This story is the tenth in a series, Unrequited Innocence, that looks at cases where people were sentenced to die and have not been exonerated despite significant evidence of innocence.
Firefighters who put out a smoldering fire in the living room of a Columbus, Mississippi, house in February, 1992, found Georgia Kemp, 82, lying dead on her bedroom floor, a bloody butcher knife on her bed.
An autopsy the next day concluded that she died of two stab wounds to her chest and suffered vaginal injuries “consistent with forced sexual intercourse.”
Eddie Lee Howard, Jr., 38, was a logical suspect: He lived two blocks from Kemp and had twice been in prison for sex offenses.
Kemp’s body was exhumed three days after she was buried because, as the medical examiner put it, there “was some question” – though he had not mentioned it in his autopsy report – that she had been bitten. Before the body was exhumed, police detained Howard and took him to a dental office, where, with his consent, impressions were made of his teeth.
Two days later, based on a comparison of the impressions with bite marks supposedly detected by dentist Dr. Michael West, police arrested Howard, who was black, for the rape and murder of Kemp, who was white.
Howard remained in custody more than two years when, after disputes with his court-appointed counsel over delays, he ended up representing himself at his 1994 trial. The prosecution relied almost exclusively on the testimony of Dr. West, whose qualifications were not challenged by Howard and who proceeded to tell the jury that one of several bite marks that he had found on Kemp’s body was a “positive match” to Howard’s teeth.
The only evidence that Kemp had suffered bite marks was Dr. West’s word; they were not visible in photos taken during the autopsy.
Columbus police officer David Turner testified that Howard had told him, “I had a temper and that’s why this happened,” – a statement Turner had not noted at the time it supposedly happened.
Forensic testing did not find seminal or blood evidence, and the prosecution left it to the jury to infer from the autopsy report of vaginal injuries and the bite-mark testimony that Kemp had been raped.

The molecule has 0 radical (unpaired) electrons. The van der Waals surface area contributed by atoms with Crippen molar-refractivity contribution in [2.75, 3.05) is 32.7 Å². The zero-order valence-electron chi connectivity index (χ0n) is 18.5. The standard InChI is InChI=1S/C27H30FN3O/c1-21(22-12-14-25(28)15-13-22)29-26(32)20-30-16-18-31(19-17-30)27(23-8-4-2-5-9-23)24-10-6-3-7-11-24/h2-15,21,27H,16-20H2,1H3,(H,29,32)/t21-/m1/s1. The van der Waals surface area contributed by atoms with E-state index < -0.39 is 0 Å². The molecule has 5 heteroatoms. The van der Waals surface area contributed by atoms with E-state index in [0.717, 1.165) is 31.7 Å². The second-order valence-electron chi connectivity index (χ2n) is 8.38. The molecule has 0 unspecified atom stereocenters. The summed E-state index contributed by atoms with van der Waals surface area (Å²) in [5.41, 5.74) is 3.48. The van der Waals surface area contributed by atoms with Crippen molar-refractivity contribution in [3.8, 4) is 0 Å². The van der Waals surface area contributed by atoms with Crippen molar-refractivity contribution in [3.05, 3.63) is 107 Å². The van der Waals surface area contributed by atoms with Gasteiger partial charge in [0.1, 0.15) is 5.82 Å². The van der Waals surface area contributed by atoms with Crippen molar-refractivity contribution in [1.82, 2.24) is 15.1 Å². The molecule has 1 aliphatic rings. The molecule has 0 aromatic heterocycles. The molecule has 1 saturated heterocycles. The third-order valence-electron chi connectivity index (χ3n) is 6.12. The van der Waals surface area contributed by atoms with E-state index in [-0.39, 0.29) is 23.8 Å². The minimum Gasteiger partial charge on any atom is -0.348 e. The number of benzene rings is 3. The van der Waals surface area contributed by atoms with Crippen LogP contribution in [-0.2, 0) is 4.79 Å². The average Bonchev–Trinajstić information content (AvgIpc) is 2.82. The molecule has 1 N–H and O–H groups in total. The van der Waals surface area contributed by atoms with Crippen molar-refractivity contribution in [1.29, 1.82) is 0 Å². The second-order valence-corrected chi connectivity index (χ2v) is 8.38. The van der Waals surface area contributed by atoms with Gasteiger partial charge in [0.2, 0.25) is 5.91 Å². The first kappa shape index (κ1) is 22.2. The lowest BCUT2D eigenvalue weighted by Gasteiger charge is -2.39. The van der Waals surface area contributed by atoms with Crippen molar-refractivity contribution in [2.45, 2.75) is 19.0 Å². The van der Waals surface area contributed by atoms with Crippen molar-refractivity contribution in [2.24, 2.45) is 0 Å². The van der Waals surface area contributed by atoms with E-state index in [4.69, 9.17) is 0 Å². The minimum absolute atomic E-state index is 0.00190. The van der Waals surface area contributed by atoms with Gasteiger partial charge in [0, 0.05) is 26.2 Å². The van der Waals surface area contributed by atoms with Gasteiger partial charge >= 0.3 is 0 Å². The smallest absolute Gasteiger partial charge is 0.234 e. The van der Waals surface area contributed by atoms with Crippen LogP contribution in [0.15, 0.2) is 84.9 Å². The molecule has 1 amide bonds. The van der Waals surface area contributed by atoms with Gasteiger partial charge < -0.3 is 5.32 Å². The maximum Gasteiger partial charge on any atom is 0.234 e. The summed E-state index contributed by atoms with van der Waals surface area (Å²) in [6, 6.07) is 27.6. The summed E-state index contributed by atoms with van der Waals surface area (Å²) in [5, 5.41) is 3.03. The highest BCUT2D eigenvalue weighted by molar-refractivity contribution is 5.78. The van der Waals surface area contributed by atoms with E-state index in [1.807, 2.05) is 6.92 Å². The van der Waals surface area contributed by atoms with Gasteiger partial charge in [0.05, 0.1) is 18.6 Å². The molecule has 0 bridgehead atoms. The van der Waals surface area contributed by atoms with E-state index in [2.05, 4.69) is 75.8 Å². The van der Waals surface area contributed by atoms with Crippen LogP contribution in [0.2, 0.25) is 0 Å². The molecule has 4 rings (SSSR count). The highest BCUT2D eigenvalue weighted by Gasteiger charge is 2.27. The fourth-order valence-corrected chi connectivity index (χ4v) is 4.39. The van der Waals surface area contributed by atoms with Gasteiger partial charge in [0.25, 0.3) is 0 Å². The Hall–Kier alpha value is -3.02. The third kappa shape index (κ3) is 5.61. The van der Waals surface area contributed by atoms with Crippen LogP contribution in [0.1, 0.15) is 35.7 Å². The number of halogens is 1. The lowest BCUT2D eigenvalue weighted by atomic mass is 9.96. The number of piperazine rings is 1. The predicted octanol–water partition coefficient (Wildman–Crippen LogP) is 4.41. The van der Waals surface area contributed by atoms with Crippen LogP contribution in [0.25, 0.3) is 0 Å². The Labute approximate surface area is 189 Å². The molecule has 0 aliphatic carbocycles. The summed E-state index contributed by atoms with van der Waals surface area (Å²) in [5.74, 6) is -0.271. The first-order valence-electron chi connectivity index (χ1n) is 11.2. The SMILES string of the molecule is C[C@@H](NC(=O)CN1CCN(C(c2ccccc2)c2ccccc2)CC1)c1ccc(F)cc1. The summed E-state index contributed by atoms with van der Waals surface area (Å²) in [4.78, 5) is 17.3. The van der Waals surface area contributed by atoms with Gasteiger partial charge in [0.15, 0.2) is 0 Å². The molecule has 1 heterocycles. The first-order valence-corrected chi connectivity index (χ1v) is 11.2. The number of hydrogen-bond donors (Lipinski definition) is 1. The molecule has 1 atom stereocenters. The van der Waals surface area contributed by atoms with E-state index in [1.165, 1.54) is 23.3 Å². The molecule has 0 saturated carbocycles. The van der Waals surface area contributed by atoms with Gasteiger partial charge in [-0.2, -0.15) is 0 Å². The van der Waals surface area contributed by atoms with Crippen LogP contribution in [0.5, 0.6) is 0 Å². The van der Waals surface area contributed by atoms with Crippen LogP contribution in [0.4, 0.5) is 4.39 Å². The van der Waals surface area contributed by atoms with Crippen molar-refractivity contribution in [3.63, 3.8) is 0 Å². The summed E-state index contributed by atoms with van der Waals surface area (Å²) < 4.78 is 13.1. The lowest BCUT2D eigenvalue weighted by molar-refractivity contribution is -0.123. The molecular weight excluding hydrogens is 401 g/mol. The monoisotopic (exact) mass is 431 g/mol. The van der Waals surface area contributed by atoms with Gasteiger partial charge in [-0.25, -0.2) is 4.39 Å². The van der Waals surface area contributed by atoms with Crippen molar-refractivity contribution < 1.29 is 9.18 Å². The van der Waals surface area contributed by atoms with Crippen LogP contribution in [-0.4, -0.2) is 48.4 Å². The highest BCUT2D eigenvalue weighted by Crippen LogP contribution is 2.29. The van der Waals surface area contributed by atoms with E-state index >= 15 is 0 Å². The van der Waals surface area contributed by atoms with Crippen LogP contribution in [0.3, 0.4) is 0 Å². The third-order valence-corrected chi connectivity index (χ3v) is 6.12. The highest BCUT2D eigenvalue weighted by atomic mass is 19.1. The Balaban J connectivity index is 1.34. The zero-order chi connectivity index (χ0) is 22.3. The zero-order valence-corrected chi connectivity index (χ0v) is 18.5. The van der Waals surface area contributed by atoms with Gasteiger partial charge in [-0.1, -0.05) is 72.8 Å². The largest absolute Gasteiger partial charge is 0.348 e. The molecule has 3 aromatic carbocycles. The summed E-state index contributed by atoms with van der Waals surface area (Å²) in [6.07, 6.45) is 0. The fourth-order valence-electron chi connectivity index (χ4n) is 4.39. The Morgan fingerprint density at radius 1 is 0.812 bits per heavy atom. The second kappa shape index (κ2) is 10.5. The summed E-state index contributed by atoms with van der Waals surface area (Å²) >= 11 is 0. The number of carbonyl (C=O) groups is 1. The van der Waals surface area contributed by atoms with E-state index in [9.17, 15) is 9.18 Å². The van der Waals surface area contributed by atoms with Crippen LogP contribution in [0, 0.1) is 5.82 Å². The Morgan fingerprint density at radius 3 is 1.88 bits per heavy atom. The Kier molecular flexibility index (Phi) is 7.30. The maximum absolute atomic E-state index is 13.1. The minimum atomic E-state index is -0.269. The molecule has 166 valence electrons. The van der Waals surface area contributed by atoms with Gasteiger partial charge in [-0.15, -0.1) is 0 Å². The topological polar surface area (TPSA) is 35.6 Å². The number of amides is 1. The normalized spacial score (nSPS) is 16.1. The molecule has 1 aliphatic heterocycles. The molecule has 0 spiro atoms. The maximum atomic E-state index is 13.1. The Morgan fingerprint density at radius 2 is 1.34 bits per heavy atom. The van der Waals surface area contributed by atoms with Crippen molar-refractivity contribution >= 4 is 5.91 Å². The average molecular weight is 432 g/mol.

After three days of testimony and a rambling closing statement by Howard, who went so far as to suggest one of the jurors might have committed the crime, the jury found him guilty of murder and rape. The same day, after a brief sentencing hearing, the jury sentenced him to death.
On June 26, 1997, the Mississippi Supreme Court reversed the conviction and remanded the case for a retrial, holding that Howard’s behavior should have called into question his fitness to represent himself and that the judge had erred by not holding a competency hearing.
Howard’s retrial began in May 2000. Dr. West reiterated his bite-mark testimony and Officer Turner again claimed Howard had made the incriminating statement. This time, the prosecution called a new witness, Kayfen Fulgham, an ex-girlfriend of Howard, who told the jury that Howard had sometimes bitten her breasts and neck during sex and that, when she saw him the day after Kemp’s body was found, he smelled “like burnt clothes or something, you know, wood, like smoke.”
Fulgham had not mentioned either the biting or the smell of smoke when she was interviewed before the first trial, according to a statement she provided then.
Howard was again convicted and recommended a death sentence, though when the jury was polled one juror disavowed the verdict. Howard’s lawyers asked the judge to impose a life sentence, but the judge instead told the jurors to resume deliberating, that a death sentence required unanimity. They returned with a unanimous death sentence recommendation and affirmed it when polled.
In 2010, the Mississippi Supreme Court ordered the retesting of the butcher knife and Kemp’s nightgown, after two men were exonerated who had been falsely convicted of murders involving reports and testimony by Hayne and West.
West, in another murder, said in a deposition that “I no longer believe in bite-mark analysis. I don’t think it should be used in court. I think you should use DNA, throw bite marks out.”
The new DNA testing found no DNA at the points on the nightgown where saliva would have been left, had Kemp been bitten as described. The testing also excluded Howard as the source of male DNA on the handle of the butcher knife.
In 2015, Howard sought to overturn his conviction based on the DNA results and West’s deposition testimony. But at a hearing ordered by the state high court, Dr. West backed down on his bite-mark disavowal, testifying, “I remember having my highest opinion as to the perpetrator who left the bite marks [on Kemp’s body]. It was Eddie Lee Howard.”
The trial judge denied Howard’s motion, asserting that the DNA results did not point to a perpetrator other than Howard.
Howard has appealed to the Mississippi Supreme Court. The state argued in October that relief should continue to be denied.
In the meantime, Howard remains on death row.